Out of the Silent Planet

by C. S. Lewis
Series: Space Trilogy 1
Reviewed date: 2011 Sep 9
Rating: 3
160 pages
cover art

I enjoyed Out of the Silent Planet a little less than I did sixteen years ago when I read it for my first book report in ninth grade. It's still a great introduction to the fantastic vision of Mars as Malacandra--a world populated with poetic hrossa, scientific seroni, and pfifltriggi craftsmen. The races of Malacandra remain unfallen (in contrast to the bent nature of humanity), but Malacandra itself has been gravely affected: when the Oyarsa of Thulcandra (i.e., Earth) rebelled against Maleldil, he struck Malacandra and rendered its surface largely uninhabitable. Only a by a colossal feat of engineering did the Oyarsa of Malacandra manage to dig handramits (canyons) where the little remaining atmosphere pools and concentrates enough to support life. It is to this dying planet that professor Elwin Ransom is kidnapped and brought against his will by two very bent men.

What struck me on this reading of Out of the Silent Planet, which I did not notice in my previous reading, is the passiveness of Dr. Ransom. Fantastic events happen to him, but never once makes any choice or decision of consequence. He is a character to which things happen, not an agent who makes things happen.

  • Dr. Ransom is hiking through the countryside when a storm forces him to seek shelter.
  • At the first house he spots, the woman asks him to help find her son Harry, who is out late at the house of Dr. Weston. Ransom's sense of English politeness obligates him to help her.
  • Ransom finds the house of Dr. Weston, but doesn't really commit himself to inquiring after Harry until he has already thrown his backpack over the hedge--at which point he realizes he has no choice but to go in after it.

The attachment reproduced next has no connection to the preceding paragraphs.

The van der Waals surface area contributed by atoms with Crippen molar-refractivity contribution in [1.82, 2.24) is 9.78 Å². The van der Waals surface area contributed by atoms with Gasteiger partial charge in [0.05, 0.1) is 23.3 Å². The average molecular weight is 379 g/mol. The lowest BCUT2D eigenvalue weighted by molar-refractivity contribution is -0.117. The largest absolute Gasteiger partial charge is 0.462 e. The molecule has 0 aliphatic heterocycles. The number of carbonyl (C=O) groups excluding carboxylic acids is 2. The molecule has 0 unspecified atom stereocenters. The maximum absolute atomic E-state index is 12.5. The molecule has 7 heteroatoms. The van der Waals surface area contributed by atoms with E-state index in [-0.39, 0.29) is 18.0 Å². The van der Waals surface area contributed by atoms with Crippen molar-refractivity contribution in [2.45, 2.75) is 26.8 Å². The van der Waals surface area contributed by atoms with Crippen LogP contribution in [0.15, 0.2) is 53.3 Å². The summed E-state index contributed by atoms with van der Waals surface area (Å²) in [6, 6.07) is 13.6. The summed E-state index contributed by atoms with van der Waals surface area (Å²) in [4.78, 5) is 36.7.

• Weston and Devine drug Ransom, bring him aboard their spaceship, and travel to Malacandra. At no point does Ransom have any choice.
  • Once on Malacandra, Ransom only manages to escape from Weston and Devine when he is startled by the appearance of a sorn; he runs out of uncontrolled fear, not out of any deliberate choice.
  • Ransom is rescued by the hrossa, with whom he stays out of a lack of any other options.
  • An eldil speaks to Ransom and instructs him to travel to Meldilorn and appear before Oyarsa. At the same time, Weston and Devine show up with their guns, leaving Ransom no choice but to leave the hrossa and run to Meldilorn.
  • Oyarsa gives Ransom a choice: remain on Malacandra forever, or take his chances with Weston and Devine on a return journey to Earth. This is Ransom's first and only real choice. It is a choice of little consequence: it affects nobody but himself. However, it is in fact, an actual choice. Ransom casts his lot with Weston and Devine.

As I recall from the sequel Perelandra, Ransom ends up being a much more active participant in the events of that book. But in Out of the Silent Planet, he is strictly an observer.

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